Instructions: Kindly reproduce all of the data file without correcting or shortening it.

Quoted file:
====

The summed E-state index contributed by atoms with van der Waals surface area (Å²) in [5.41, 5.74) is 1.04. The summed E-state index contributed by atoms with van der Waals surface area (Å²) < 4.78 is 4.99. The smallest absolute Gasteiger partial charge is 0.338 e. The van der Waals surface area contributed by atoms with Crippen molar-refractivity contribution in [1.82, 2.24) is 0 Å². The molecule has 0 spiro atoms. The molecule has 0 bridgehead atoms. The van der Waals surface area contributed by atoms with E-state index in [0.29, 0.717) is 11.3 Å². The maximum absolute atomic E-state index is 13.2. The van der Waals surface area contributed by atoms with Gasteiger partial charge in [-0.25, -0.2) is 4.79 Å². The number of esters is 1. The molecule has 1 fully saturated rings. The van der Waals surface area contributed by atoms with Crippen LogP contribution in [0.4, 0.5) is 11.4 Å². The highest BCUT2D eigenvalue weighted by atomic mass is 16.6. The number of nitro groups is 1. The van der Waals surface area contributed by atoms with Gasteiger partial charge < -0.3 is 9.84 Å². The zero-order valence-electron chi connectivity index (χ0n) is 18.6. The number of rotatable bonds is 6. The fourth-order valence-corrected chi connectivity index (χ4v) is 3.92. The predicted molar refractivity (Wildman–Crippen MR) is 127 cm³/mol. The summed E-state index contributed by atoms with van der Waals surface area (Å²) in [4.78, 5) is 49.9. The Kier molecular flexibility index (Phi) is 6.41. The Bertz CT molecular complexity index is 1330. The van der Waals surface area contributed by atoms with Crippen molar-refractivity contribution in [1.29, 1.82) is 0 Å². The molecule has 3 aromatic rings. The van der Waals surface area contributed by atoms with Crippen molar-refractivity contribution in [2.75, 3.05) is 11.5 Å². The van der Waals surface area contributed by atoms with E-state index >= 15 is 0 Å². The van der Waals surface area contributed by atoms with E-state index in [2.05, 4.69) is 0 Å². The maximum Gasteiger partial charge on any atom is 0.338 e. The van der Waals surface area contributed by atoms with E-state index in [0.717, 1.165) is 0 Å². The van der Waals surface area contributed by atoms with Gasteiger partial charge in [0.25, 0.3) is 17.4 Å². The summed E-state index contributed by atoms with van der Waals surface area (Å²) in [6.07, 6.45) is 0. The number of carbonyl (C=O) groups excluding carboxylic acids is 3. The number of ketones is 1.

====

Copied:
The summed E-state index contributed by atoms with van der Waals surface area (Å²) in [5.41, 5.74) is 1.04. The summed E-state index contributed by atoms with van der Waals surface area (Å²) < 4.78 is 4.99. The smallest absolute Gasteiger partial charge is 0.338 e. The van der Waals surface area contributed by atoms with Crippen molar-refractivity contribution in [1.82, 2.24) is 0 Å². The molecule has 0 spiro atoms. The molecule has 0 bridgehead atoms. The van der Waals surface area contributed by atoms with E-state index in [0.29, 0.717) is 11.3 Å². The maximum absolute atomic E-state index is 13.2. The van der Waals surface area contributed by atoms with Gasteiger partial charge in [-0.25, -0.2) is 4.79 Å². The number of esters is 1. The molecule has 1 fully saturated rings. The van der Waals surface area contributed by atoms with Crippen LogP contribution in [0.4, 0.5) is 11.4 Å². The highest BCUT2D eigenvalue weighted by atomic mass is 16.6. The number of nitro groups is 1. The van der Waals surface area contributed by atoms with Gasteiger partial charge < -0.3 is 9.84 Å². The zero-order valence-electron chi connectivity index (χ0n) is 18.6. The number of rotatable bonds is 6. The fourth-order valence-corrected chi connectivity index (χ4v) is 3.92. The predicted molar refractivity (Wildman–Crippen MR) is 127 cm³/mol. The summed E-state index contributed by atoms with van der Waals surface area (Å²) in [4.78, 5) is 49.9. The Kier molecular flexibility index (Phi) is 6.41. The Bertz CT molecular complexity index is 1330. The van der Waals surface area contributed by atoms with Crippen molar-refractivity contribution in [1.29, 1.82) is 0 Å². The molecule has 3 aromatic rings. The van der Waals surface area contributed by atoms with Crippen molar-refractivity contribution in [2.75, 3.05) is 11.5 Å². The van der Waals surface area contributed by atoms with E-state index >= 15 is 0 Å². The van der Waals surface area contributed by atoms with E-state index in [2.05, 4.69) is 0 Å². The maximum Gasteiger partial charge on any atom is 0.338 e. The van der Waals surface area contributed by atoms with E-state index in [0.717, 1.165) is 0 Å². The van der Waals surface area contributed by atoms with Gasteiger partial charge in [0.25, 0.3) is 17.4 Å². The summed E-state index contributed by atoms with van der Waals surface area (Å²) in [6.07, 6.45) is 0. The number of carbonyl (C=O) groups excluding carboxylic acids is 3. The number of ketones is 1.